The impact of the new budget on India’s luxury market

Diamond gold ring by Indian designer

The yearly budget draft presented this week by Finance Minister Pranad Mukherjee has already been generating strong criticism from several luxury sectors, especially auto and jewellery.

In the new budget, the customs duty on standard gold would double, to 4% and on non-standard gold to 10%. Earlier this year, the government had raised the import duty on gold from 1% to 2%. This move is expected to impact gold buying. In 2011, India’s jewellery demand fell by 14% at 567,4 tonnes against 657,4 tonnes in 2010. The All India Gems and Jewellery Trade Federation organized a 3 day strike from Friday, 3 lakh gold jewellers  across India keeping their stores shut till Monday.

The new taxation on gold is likely going to impact the pricing of imported luxury branded jewellery, CPP’s Oliver Petcu estimating an increase in prices of up to 5%. This can only be bad news for international jewellers already present or planning to expand to India. Already, international luxury branded jewellery sells in India at least 20% higher than in Europe.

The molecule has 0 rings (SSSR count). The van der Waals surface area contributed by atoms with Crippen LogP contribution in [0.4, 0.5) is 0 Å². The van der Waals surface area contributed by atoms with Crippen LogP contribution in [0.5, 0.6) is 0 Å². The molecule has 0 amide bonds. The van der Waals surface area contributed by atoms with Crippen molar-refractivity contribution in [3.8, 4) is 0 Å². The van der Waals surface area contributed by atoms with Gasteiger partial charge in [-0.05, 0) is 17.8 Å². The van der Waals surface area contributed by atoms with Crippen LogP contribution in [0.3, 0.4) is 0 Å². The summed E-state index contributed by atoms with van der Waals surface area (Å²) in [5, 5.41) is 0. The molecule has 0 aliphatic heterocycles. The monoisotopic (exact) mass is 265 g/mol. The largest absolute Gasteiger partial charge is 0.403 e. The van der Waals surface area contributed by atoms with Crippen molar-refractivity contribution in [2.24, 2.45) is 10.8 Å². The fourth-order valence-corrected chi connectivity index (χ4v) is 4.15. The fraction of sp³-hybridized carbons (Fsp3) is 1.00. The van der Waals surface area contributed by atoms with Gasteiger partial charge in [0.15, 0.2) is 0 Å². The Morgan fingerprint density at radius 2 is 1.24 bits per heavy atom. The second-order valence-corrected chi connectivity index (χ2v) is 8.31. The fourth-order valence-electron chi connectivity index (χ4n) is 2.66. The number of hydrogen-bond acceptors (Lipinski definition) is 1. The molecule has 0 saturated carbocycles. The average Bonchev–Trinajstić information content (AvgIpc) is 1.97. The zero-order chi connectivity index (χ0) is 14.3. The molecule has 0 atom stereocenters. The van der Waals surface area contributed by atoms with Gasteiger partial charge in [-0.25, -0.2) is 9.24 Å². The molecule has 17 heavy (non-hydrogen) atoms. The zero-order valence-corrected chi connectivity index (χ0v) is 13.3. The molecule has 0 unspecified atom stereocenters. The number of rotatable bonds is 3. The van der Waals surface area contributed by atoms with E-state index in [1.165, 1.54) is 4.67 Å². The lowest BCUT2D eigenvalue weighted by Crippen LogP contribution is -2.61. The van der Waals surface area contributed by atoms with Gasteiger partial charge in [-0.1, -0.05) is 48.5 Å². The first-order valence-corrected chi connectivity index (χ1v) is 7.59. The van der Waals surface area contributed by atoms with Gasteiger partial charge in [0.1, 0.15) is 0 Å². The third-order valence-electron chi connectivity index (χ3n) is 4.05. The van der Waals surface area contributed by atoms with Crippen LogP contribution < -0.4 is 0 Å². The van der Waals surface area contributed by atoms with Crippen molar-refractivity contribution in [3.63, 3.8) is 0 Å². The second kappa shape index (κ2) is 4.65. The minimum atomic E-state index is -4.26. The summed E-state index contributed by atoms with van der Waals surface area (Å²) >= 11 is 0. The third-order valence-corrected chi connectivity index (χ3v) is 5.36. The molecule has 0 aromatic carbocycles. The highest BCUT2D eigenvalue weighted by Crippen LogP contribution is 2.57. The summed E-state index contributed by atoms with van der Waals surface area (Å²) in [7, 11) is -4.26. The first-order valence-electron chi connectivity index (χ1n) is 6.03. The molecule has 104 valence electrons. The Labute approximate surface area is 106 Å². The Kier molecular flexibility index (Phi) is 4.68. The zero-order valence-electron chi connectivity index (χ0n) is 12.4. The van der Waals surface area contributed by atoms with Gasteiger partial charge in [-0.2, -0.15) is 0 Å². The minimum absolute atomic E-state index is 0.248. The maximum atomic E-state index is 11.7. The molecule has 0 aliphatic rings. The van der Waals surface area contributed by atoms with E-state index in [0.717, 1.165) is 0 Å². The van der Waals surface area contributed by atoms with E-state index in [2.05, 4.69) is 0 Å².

According to the new budget presented by India’s cabinet, imported large cars such as SUVs/MUVs will be applied a basic customs duty of 75% instead of 60% previously, thus making these types of cars more expensive.

With an increase in customs duties, excise duties, service tax rates and more services to be included in the spectrum of the service tax law, through introduction of ”negative list” for services”, the input indirect tax cost for the retail sector would increase. It is yet uncertain how would this be directly translated into an eventual increase in prices, including the fashion and accessories retail sector in India.